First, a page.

Psychiatric team

  • Conducts psychiatric evaluations and medication management for all ages
  • Staff includes a psychiatrist/medical doctor and advanced practice registered nurse (APRN)

Psychotherapy team

  • Behavioral health and substance use counseling services for patients aged six and above and includes individual, family and group counseling
  • Master’s degree-level providers licensed in social work, clinical mental health counseling, alcohol and drug counseling

Care Management team

  • Behavioral health services and MAT
  • RN and medical assistant level team members provide care management services for behavioral health and substance use treatment

Support team

  • Directly assist providers in the management of patient services
  • Medical assistant and licensed practical nurse staff

In addition to the behavioral health staff, all Community Health clinicians are trained in suicide screening and certified in collaborative assessment and management of suicidality. Every Community Health location, except dental, has access to gun locks for securing firearms, a program started last year in collaboration with Moms Demand Action for Gun Sense in America, a grassroots movement focused on public safety measures and encouraging responsible gun ownership.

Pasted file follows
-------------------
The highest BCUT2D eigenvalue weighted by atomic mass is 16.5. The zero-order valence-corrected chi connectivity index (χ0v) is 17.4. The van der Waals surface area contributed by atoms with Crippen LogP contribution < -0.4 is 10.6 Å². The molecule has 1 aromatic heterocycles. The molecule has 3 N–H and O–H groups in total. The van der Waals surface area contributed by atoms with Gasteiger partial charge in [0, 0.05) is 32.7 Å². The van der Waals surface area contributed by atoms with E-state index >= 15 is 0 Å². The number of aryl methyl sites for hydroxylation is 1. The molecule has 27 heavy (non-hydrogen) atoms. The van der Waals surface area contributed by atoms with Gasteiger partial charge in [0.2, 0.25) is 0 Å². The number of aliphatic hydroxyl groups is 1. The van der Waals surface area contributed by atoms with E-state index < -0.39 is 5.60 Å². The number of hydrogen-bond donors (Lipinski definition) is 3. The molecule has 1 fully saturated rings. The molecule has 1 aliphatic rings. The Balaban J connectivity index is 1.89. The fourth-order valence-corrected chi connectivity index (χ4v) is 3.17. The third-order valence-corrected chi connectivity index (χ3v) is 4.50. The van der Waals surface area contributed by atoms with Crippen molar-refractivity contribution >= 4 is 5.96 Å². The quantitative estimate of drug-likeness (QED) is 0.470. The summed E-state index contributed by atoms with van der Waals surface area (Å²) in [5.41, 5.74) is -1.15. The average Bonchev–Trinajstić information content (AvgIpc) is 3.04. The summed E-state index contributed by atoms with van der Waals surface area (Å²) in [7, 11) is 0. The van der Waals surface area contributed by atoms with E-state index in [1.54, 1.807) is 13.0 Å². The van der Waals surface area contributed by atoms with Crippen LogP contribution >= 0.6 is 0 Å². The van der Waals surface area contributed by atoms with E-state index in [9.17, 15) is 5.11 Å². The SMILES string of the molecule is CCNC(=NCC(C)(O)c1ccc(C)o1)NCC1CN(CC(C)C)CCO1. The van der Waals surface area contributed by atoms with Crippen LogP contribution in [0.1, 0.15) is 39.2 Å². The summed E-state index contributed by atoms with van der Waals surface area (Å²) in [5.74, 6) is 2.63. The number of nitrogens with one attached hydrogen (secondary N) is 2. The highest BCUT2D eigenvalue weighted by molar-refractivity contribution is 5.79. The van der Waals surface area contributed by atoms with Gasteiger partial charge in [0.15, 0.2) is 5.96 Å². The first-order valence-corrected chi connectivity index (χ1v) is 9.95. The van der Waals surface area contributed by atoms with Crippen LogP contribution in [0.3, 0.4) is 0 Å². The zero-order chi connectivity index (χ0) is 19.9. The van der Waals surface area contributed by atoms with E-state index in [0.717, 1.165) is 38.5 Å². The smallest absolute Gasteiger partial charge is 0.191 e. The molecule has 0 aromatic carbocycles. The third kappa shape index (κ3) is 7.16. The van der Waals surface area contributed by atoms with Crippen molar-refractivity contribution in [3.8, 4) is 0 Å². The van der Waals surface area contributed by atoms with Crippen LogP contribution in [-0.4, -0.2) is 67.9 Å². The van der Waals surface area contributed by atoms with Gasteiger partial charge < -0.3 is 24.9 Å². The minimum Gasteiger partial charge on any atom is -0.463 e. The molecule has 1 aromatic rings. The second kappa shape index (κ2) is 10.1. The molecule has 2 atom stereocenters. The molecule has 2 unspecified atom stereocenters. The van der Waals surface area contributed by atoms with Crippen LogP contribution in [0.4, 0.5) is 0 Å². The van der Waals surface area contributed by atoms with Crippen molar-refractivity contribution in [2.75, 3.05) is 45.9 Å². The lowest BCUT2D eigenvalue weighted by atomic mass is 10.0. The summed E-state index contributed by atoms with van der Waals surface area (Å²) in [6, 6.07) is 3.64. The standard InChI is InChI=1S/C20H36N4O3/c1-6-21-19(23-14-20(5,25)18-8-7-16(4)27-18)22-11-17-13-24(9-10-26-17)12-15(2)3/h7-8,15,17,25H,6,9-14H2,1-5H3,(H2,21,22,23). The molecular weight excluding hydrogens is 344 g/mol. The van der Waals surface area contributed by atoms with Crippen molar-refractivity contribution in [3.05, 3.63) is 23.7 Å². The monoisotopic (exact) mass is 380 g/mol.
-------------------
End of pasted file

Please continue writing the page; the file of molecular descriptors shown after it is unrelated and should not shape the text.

Behavioral Health services are available at all Community Health locations, with MAT treatment available at the Castleton, Mettowee, Brandon and North Main Street Rutland locations, as well as through individual primary care providers.